Tag Archives: Alex Riley

Headlock’d Presents: The Script for the 2013 Supplementary Slammys

Just like the Oscars, sometimes certain Slammys aren’t deemed important enough to make it to television.  Unlike the Oscars, sometimes certain awards aren’t deemed important enough to make it onto WWE.com.  Because we leave no stone unturned, we have decided to bring to light the unsung heroes of the WWE.  These are the Supplementary Slammys!

The Slammy for “overuse of a pop culture phrase”of the year goes to:

Zeb-twerks

Twerkin’

Presented by: Michael Cole

Of course Michael Cole would present this.  It has been very easy to get sick of the phrase “Twerkin”, as it did not take long at all for this to make it into news broadcasts and parent-teacher programs that try to relate to kids.  Like “Word Up”, “Crunk” and “Old School” before it, this word had the coolness sucked dry from it faster than Fandango-ing.  Unlike “Word Up”, “Crunk” and “Old School”, this is an awful, awful, awful thing and deserves to be shot dead.  “Twerkin” is not something new and existed long before Miley was a twinkle in her dad’s achey-breaky eye.  The only difference between what strippers do at work and “Twerkin” is that the twelve year old from the YouTube video posted on your Facebook wall didn’t generate enough hits to monetize their content.  Keep fighting the good fight WWE.

Accepted by:  Anyone member of the roster over the age of forty-five. Seriously, anyone will do.

The Slammy for “WWE staff member of the year” goes to:

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Dr. Michael J. Sampson

Presented by: Zack Ryder with a plate full of food from catering

When I first heard his name I was really disappointed he wasn’t a muscular superhero psychologist with long green hair.  Truth be told, a year ago I barely knew who he was.  If I saw him walking down the street, I wouldn’t recognize him.  One year later and I wouldn’t recognize him unless he was wearing a WWE black polo. I see him retweeted on twitter, being briefly featured in angles, referred to by name and even getting a line of dialogue.  The fact that he has had more screen time on RAW than Yoshi Tatsu means he has truly earned his Slammy….that and saving Jerry’s life.

Accepted by: Sandra the Seamstress, who steals the Slammy saying it is rightfully hers.  This starts a four month feud that culminates at Wrestlemania, bumping the mixed gender tag match off the card.

The Slammy for “The Milford School of Refereeing WWE Official of the year” goes to:

Marc-Harris-Layla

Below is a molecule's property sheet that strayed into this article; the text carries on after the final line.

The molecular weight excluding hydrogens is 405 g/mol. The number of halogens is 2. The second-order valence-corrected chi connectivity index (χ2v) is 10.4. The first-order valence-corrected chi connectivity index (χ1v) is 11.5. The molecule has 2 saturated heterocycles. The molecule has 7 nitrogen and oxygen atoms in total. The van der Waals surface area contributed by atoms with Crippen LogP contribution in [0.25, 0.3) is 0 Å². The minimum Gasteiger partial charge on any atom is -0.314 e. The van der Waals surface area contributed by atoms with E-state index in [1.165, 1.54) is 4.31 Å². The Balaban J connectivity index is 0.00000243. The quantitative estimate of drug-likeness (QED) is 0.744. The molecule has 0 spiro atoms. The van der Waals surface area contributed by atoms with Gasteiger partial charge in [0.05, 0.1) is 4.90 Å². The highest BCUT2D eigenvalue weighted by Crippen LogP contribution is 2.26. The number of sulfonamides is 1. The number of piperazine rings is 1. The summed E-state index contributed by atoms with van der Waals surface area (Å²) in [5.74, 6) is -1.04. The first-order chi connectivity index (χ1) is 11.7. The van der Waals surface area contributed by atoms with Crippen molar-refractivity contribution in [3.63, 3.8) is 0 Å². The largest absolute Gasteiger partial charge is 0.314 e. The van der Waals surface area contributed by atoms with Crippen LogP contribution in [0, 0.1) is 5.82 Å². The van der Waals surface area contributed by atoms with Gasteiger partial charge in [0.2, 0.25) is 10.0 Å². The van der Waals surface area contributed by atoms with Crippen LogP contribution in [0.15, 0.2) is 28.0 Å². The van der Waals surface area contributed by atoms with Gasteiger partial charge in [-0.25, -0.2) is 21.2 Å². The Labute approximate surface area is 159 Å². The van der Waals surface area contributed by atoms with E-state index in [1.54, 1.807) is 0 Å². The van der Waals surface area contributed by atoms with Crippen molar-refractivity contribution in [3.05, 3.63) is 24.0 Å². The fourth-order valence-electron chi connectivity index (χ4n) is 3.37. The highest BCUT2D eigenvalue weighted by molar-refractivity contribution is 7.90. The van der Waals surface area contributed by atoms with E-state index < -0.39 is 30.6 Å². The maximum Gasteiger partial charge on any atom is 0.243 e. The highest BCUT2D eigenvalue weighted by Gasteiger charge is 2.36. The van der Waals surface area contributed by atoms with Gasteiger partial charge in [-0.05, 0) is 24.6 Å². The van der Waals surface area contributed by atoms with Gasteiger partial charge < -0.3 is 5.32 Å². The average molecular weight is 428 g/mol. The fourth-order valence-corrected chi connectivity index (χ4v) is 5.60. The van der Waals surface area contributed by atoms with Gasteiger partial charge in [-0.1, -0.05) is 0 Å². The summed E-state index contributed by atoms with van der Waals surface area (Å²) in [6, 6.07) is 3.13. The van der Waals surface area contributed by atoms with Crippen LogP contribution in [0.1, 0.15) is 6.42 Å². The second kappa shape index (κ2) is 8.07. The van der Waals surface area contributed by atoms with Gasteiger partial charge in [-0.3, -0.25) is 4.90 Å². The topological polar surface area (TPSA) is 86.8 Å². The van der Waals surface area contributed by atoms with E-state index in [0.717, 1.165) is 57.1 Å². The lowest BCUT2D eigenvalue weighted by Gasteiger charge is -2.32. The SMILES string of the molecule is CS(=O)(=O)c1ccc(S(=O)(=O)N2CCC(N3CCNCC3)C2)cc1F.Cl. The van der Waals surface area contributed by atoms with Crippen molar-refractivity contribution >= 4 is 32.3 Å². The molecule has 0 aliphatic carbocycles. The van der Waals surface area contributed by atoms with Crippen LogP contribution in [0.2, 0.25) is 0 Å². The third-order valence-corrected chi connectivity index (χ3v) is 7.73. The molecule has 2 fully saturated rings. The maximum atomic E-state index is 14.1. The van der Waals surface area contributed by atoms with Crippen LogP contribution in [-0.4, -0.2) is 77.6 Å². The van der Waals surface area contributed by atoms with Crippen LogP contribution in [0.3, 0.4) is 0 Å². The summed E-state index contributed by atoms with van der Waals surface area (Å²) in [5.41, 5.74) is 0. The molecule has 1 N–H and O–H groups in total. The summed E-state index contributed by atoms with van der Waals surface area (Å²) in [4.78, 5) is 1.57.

Not Marc Harris

Presented by: Natalya

I don’t care who gets it.  Break it into pieces so that every referee not named Marc Harris gets some (shouldn’t be too hard, it’s probably chocolate on the inside.)  Remember that awkward Natalya/AJ Lee finish a while back?  Where Natalya had to force Marc Harris to raise her hand in victory when the match wasn’t over yet? Maybe Harris made the right call that night, maybe not.  That’s not the issue.  It’s the response of “a Great ref would pick that up & I did” and “A lot of ‘know it alls’ think they know the rules, but they don’t.  That’s why I’m professional cause I’m the best”.  When the world thinks you royally screwed up on TV, being a pompous, super defensive prick may not be the way to go.  Just saying.

Accepted by: Scott Armstrong with a hacksaw

The Slammy for “Meme-Face of the year” goes to:

big-show-aaahhh

Big Show’s “I’ve had it” angry-sad face

Presented by: Sin Cara

Big Show looks like a kabuki performer with no makeup.  Come to think of it, Knucklehead would have been amazing if it was adapted for Kabuki theater.

Accepted by: Big Show. He’s crying.

The Slammy for “Underused performer of the year” goes to:

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JTG

Presented by: Triple H

I defy you to find someone who was used less than this man.  I really like JTG.  He did most of the heavy lifting when it came to in ring work with Cryme Tyme and his work as a singles competitor on NXT Redemption was surprisingly fun.  Hell, I saw the man in the ring with ol’ Michael McGillicutty at Wrestlemania Axxess and he worked the (minimal) crowd to be one of the most over guys in there.  Was he ever going to be a main event player? Probably not, but he at least could’ve had a chance at the mid card in the Zack Ryder position.  However, once the WWE decided they had nothing for him, they stripped him of his street wear and kept him off TV.  They didn’t change his character, they just took it away.  Now seeing JTG wrestle is like seeing the Loch Ness Monster, I know it happens, but it’s near impossible to prove.  At least Yoshi Tatsu shows up backstage now and then.

Accepted by: Triple H, cause they told JTG to stay home that night. Hunter unwraps and eats the chocolate

The Slammy for “Mike Adamle Memorial Commentator/Backstage Interviewer of the Year” goes to:

Renee

Renee Young

Presented by: Alex Riley

Oh, Renee. She is the best interviewer they have, and has quickly put herself right below the Gene Okerlunds of the world as an actual character with value,  AND she’s the first female commentator in WWE history with her work in NXT. All while not trying to be “one of the boys”, which is to say pleasing to listen to and genuinely interested in the product.  She didn’t come off the model assembly line and get randomly stuck in WWE until a better deal comes along, she knows the product from her being a lifelong fan, and her work with Arda Ocal and Jimmy Korderas on Aftermath makes us appreciate her all the more.  She was robbed by not being nominated for Diva of the Year, but her career is still young and still has to go through the Sami Zayn love story angle that millions of fans have already written about in fan fiction.  In five years time she will have joined the Smackdown Commentary team.

Accepted by: Renee Young.  Alex Riley congratulates and hugs her just a little bit too long to be comfortable

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NXT Scouting Report: A Cool Breeze Blowin’